Packaging for the planet

The pressure on the finite resources of our environment and the looming dangers of climate change are influencing our collective thinking. A recent IPCC report into climate change estimated that emissions from the global food system comprise between 21 and 37 per cent of the world’s human-generated greenhouse gas emissions.

These pressures are being felt across the supply chain, as businesses, packaging manufacturers and retailers become more conscious of their environmental impact. Brands are today engaging with a public that is increasingly aware of the impact of their packaging choices.

Here in Australia we have responded to these global changes with the development of the 2025 National Packaging Targets – announced by industry and government in 2018 to develop a sustainable approach to packaging in Australia. The overarching target is for 100 per cent of packaging to be reusable, recyclable or compostable by 2025, and businesses across the country are responding to the challenge by asking what operational changes they need to make in order to drive this transformation. 

Building a circular economy approach to packaging is about moving away from the traditional “take-make-dispose” model to one that is regenerative by design. 

Over 1500 businesses – including a range of FMCG organisations and their suppliers – are working with APCO to optimise their packaging sustainability and supporting the delivery of the 2025 targets. Collectively these businesses represent some $360 billion in annual revenue in the Australian marketplace. And in the last 12 months from within this group we are starting to see real leadership and innovation to drive improved sustainable outcomes.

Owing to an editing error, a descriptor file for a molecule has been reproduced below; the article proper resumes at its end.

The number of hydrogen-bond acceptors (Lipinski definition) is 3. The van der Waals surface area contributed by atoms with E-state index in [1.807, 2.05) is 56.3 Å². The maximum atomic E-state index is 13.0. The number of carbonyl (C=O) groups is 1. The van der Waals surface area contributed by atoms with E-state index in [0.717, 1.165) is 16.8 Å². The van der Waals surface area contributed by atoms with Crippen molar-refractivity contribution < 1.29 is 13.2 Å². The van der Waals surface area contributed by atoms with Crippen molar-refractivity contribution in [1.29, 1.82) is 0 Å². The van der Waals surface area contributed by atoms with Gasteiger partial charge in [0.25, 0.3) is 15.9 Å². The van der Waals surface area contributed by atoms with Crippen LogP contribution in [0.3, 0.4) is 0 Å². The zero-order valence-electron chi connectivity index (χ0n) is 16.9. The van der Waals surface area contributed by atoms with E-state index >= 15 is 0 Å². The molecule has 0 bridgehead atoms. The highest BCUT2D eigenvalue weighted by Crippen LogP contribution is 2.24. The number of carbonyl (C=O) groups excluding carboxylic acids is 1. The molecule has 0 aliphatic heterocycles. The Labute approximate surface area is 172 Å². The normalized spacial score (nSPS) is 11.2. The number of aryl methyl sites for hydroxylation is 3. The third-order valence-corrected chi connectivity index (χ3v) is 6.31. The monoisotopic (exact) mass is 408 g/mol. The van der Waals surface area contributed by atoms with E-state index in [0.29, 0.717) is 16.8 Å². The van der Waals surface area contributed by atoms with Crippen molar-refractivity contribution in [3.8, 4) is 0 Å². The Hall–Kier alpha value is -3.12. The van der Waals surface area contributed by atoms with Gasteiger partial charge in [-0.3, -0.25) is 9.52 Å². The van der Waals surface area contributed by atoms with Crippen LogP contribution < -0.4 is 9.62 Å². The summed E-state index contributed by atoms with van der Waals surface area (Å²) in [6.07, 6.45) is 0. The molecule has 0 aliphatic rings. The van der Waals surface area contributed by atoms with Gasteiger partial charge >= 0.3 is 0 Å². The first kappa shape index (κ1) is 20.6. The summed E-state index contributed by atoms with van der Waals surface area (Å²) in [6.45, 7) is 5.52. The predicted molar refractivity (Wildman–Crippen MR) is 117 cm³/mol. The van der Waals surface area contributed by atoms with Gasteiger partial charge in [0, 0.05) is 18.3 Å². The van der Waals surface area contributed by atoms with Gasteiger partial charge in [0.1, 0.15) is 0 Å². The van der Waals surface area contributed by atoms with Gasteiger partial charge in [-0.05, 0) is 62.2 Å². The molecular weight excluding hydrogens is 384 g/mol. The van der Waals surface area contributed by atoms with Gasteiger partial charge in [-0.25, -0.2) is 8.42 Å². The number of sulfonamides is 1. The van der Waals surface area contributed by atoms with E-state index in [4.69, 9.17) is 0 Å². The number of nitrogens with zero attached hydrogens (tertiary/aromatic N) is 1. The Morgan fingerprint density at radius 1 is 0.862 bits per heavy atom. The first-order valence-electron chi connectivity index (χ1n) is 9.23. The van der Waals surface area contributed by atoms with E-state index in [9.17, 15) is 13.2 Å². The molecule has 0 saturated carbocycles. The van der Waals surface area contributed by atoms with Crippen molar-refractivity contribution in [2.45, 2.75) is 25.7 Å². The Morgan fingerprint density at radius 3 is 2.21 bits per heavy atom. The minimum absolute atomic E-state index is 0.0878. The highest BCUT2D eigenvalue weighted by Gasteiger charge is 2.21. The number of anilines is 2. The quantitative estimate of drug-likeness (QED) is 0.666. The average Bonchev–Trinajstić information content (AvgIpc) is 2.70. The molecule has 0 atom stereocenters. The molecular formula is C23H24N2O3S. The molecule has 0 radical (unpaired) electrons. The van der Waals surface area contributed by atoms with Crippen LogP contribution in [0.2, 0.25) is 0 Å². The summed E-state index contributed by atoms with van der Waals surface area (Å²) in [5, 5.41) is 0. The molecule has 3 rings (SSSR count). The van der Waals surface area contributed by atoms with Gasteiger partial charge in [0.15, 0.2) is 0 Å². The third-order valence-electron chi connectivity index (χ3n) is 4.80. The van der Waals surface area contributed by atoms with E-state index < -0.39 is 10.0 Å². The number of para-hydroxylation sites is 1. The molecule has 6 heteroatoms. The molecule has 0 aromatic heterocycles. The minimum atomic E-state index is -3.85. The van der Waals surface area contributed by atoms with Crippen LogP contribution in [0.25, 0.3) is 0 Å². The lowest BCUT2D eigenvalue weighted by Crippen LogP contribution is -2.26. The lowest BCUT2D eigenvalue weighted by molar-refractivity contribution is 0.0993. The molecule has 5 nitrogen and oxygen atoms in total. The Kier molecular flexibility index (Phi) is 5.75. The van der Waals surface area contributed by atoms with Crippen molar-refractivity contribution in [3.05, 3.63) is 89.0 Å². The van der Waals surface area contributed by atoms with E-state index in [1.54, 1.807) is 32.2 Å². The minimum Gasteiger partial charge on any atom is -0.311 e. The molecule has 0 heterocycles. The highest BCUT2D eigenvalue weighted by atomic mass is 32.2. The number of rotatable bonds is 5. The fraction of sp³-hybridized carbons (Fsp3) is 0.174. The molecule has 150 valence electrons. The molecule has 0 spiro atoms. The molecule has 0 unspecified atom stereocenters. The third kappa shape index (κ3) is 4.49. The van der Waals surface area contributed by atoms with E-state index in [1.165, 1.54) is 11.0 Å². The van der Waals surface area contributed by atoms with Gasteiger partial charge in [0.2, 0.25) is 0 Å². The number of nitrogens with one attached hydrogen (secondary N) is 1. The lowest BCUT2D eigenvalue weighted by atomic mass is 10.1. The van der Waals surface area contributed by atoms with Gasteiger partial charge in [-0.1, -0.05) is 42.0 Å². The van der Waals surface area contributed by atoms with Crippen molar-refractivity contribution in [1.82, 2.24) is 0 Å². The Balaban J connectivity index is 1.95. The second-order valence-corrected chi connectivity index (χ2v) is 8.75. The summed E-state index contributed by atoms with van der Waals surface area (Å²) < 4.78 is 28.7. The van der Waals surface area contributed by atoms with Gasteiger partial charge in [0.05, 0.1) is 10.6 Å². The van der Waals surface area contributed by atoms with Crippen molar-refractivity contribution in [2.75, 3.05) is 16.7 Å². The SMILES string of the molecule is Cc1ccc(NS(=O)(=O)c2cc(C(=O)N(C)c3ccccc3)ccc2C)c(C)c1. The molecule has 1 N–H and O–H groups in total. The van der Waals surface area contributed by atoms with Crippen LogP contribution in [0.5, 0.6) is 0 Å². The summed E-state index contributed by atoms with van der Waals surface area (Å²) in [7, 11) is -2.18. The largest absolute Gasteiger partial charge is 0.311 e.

Coles and Woolworths’ decision to phase out single-use plastic bags has translated to an 80 per cent drop in the consumption of plastic bags nationwide – preventing billions of bags from entering the environment. And in June this year Aldi stepped forward with the announcement of targets to reduce packaging by a quarter by 2025, and to phase out problematic and unnecessary single-use plastics by the end of 2020.

From within the brand space, Coca Cola Amatil made the strategic decision to get ahead of the national targets with the landmark announcement that seven out of 10 of its plastic bottles will be made entirely from recycled plastic by the end of 2019. It’s a decision that will drive market supply and create investment to eventually create new markets and new jobs in Australia.

Looking to the manufacturing community, Pact Group is another organisation that’s leading the way with recycled content, as the largest user of recycled resin in the southern hemisphere. The team is currently conducting an exciting new research trial to explore the use of recycled milk bottle plastic content in the manufacture of wheelie bins – with up to 250 milk bottles (the average use of every Australian household) used to manufacture each bin.

Finally, at a broader supply chain level, transport and logistics expert Chep is an organisation that’s long been reaping the commercial benefits of sustainable leadership. One of the largest pallet businesses in the world, Chep’s reusable packaging model sees them rent pallets to customers around the globe and then collect almost every unit back after use to inspect, repair and send back out into the supply chain again. The team is now bringing this circular economic approach to the wider supply chain, collaborating with a range of customers to develop closed-loop solutions to their packaging challenges.

While these initiatives represent different approaches to this challenge – research, design, innovation or collaboration – what they collectively demonstrate is that Australian industry is waking up to the clear business case for sustainable packaging, and recognising that now is the time for more Australian businesses to adopt an approach that’s good for the environment, good for business and good for Australia.

Globally, businesses and governments are asking where the tangible opportunities are to build this new approach. The next challenge is to bring this global perspective – scaling up the circular approach – to the business community in Australia. Now’s the time for Australian businesses to engage with this new way of operating and embrace the strategic opportunity that sustainable circular packaging presents.

Brooke Donnelly is CEO of the Australian Packaging Covenant Organisation.

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